Saturday, July 26, 2014

Systems Saturday - Bremerhaven (2013)

I played a game that was new to me yesterday called Bremerhaven (2013).  I guess this one caught a little flack when it came out because some folks assumed from the artwork on the box and the theme that it would be very much like Le Havre (2008) and it isn't.  Both revolve around the action of a seaport but from there the two games diverge significantly.  I'll say right now that I enjoy both.  I've played quite a bit of the latter and will certainly play Bremerhaven again as well.  As described on Board Game Geek:
Bremerhaven is a clearly structured but complex economic game about the famous harbor town in the north of Germany. Each player builds his own unique harbor and tries to reach the highest combination of money and prestige by the end of the game.
Each round, players are trying to get the most influence on the action fields they want to use. Since you place your influence cards face down, you have to watch closely what the other players might want to do. (You can even place more than one card on one spot.) The options are varied: Get a new ship with new goods into your harbor, close a new contract, change the values of the four different goods, improve your influence card-hand, expand your harbor, buy a new building, or simply rise in the nautical ranks to get more money. But you have to be careful: Every ship and every contract will stay in your harbor only for a short while. (The transporters and trains are waiting!) If you fail to coordinate the incoming and outgoing goods, you might have to pay penalty for not fulfilling a contract!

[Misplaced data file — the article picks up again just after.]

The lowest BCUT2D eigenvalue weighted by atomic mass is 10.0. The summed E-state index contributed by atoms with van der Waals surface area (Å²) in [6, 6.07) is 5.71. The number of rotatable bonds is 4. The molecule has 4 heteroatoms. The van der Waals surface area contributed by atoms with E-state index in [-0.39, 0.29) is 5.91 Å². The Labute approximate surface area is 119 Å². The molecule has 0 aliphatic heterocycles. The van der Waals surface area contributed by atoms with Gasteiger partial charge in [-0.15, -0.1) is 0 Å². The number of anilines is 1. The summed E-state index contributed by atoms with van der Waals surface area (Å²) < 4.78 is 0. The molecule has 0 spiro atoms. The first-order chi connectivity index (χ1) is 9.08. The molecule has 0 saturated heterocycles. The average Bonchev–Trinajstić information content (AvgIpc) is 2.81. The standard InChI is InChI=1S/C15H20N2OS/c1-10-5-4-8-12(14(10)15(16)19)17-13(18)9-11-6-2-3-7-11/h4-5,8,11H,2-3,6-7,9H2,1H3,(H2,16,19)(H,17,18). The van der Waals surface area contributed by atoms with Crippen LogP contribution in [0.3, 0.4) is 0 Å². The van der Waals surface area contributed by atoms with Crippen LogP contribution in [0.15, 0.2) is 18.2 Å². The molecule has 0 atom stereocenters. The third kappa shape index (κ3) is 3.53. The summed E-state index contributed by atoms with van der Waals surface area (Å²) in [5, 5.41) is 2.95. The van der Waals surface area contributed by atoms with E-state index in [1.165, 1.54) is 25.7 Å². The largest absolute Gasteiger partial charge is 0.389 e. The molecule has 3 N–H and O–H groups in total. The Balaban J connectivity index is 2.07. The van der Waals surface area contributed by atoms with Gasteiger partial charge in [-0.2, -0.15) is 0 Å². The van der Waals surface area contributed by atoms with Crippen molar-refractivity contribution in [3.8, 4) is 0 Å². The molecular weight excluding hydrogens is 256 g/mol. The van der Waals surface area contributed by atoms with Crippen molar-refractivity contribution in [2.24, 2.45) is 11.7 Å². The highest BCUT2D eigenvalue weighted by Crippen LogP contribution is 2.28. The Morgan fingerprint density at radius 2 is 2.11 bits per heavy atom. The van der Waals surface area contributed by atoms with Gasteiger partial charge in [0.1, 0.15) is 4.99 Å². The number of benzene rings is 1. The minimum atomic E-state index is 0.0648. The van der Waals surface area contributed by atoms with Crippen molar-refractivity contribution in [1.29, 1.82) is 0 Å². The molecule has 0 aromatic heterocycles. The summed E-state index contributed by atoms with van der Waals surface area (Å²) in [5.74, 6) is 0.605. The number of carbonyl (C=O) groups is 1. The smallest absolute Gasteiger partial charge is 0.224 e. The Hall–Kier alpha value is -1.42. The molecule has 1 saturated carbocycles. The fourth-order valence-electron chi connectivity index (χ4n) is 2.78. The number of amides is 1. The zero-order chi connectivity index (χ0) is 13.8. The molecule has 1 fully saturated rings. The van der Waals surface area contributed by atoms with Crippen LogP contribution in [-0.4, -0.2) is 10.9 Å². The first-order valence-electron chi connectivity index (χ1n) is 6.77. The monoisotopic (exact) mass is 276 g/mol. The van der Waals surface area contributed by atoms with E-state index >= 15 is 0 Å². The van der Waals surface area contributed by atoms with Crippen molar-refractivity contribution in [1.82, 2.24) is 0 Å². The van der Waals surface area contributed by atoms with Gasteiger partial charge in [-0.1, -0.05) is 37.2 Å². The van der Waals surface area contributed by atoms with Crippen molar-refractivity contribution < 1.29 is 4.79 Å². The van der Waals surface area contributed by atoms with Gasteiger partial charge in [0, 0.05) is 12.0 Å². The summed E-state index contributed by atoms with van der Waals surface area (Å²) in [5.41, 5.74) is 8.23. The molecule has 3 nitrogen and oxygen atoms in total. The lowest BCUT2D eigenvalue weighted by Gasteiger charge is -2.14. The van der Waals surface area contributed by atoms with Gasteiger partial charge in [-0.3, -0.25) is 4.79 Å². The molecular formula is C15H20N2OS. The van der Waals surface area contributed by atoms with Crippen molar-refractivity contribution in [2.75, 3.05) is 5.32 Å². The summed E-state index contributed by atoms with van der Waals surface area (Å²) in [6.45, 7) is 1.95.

Bremerhaven ends after a defined number of rounds, and the rules include both a short version and solo rules.

Improving your influence cards as early as you can is crucial to the ongoing accumulation of influence and securing building rights each turn is a necessity.  The only question for the latter is how best to utilize those rights and strategies can seemingly be fairly diverse: expand your harbor, acquire buildings, or simply use the highest bid status to drain some funds from your opponents.  All are valid reasons to bid high for those rights.  Wealth is a huge deal in the game as it multiplies with your influence total at the end to give you your final victory points.  It's likely you can do well in this game if you can avoid getting into too many bidding wars for incoming ships/goods and for contracts.  It's also seemingly wise to try and time your contract to come to fruition at moments when you have little competition in that regard so you can attempt to adjust the prices of goods and get the lion's share for them.  The game really is all about the timing in many regards and it appears to be a game where you can increase your mastery of that timing with repeat playing, regardless of the randomness of cards: ships, contracts, buildings, and events.  Those factors are important in each game but the overarching strategies will always be predicated on your own combining of those elements in a way that is well-orchestrated.

Systems Saturday on 
A look under the hood of various Games, Rules and Systems.
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